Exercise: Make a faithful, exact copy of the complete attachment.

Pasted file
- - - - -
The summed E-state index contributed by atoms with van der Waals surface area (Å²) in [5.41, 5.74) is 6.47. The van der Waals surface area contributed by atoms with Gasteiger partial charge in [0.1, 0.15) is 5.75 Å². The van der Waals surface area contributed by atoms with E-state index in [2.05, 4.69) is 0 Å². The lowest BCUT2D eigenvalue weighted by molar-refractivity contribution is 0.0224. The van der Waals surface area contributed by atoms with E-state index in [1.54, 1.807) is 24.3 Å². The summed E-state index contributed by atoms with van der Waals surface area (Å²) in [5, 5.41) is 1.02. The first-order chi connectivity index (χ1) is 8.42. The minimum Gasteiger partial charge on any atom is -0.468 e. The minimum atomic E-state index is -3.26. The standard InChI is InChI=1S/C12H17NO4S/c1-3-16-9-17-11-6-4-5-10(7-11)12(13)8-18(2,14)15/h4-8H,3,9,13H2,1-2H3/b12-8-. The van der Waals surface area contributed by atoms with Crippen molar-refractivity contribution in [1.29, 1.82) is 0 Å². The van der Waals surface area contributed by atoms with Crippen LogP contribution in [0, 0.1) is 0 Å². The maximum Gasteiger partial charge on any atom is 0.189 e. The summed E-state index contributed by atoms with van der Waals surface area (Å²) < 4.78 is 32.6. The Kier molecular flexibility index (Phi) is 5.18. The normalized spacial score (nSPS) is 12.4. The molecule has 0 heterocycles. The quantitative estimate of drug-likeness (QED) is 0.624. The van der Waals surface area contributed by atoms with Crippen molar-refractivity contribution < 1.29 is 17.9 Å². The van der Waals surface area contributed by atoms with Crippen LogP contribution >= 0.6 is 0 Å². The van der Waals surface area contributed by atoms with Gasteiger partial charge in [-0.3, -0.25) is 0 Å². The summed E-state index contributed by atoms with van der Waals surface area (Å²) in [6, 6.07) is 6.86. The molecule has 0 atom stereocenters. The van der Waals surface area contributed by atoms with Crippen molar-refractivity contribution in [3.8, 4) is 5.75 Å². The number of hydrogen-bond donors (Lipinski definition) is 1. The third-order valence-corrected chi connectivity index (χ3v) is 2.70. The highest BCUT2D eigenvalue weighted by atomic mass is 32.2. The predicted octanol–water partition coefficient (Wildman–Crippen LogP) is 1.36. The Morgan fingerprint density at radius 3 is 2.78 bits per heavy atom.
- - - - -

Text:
The summed E-state index contributed by atoms with van der Waals surface area (Å²) in [5.41, 5.74) is 6.47. The van der Waals surface area contributed by atoms with Gasteiger partial charge in [0.1, 0.15) is 5.75 Å². The van der Waals surface area contributed by atoms with E-state index in [2.05, 4.69) is 0 Å². The lowest BCUT2D eigenvalue weighted by molar-refractivity contribution is 0.0224. The van der Waals surface area contributed by atoms with E-state index in [1.54, 1.807) is 24.3 Å². The summed E-state index contributed by atoms with van der Waals surface area (Å²) in [5, 5.41) is 1.02. The first-order chi connectivity index (χ1) is 8.42. The minimum Gasteiger partial charge on any atom is -0.468 e. The minimum atomic E-state index is -3.26. The standard InChI is InChI=1S/C12H17NO4S/c1-3-16-9-17-11-6-4-5-10(7-11)12(13)8-18(2,14)15/h4-8H,3,9,13H2,1-2H3/b12-8-. The van der Waals surface area contributed by atoms with Crippen molar-refractivity contribution in [1.29, 1.82) is 0 Å². The van der Waals surface area contributed by atoms with Crippen LogP contribution in [0, 0.1) is 0 Å². The maximum Gasteiger partial charge on any atom is 0.189 e. The summed E-state index contributed by atoms with van der Waals surface area (Å²) < 4.78 is 32.6. The Kier molecular flexibility index (Phi) is 5.18. The normalized spacial score (nSPS) is 12.4. The molecule has 0 heterocycles. The quantitative estimate of drug-likeness (QED) is 0.624. The van der Waals surface area contributed by atoms with Crippen molar-refractivity contribution < 1.29 is 17.9 Å². The van der Waals surface area contributed by atoms with Crippen LogP contribution >= 0.6 is 0 Å². The van der Waals surface area contributed by atoms with Gasteiger partial charge in [-0.3, -0.25) is 0 Å². The summed E-state index contributed by atoms with van der Waals surface area (Å²) in [6, 6.07) is 6.86. The molecule has 0 atom stereocenters. The van der Waals surface area contributed by atoms with Crippen molar-refractivity contribution in [3.8, 4) is 5.75 Å². The number of hydrogen-bond donors (Lipinski definition) is 1. The third-order valence-corrected chi connectivity index (χ3v) is 2.70. The highest BCUT2D eigenvalue weighted by atomic mass is 32.2. The predicted octanol–water partition coefficient (Wildman–Crippen LogP) is 1.36. The Morgan fingerprint density at radius 3 is 2.78 bits per heavy atom.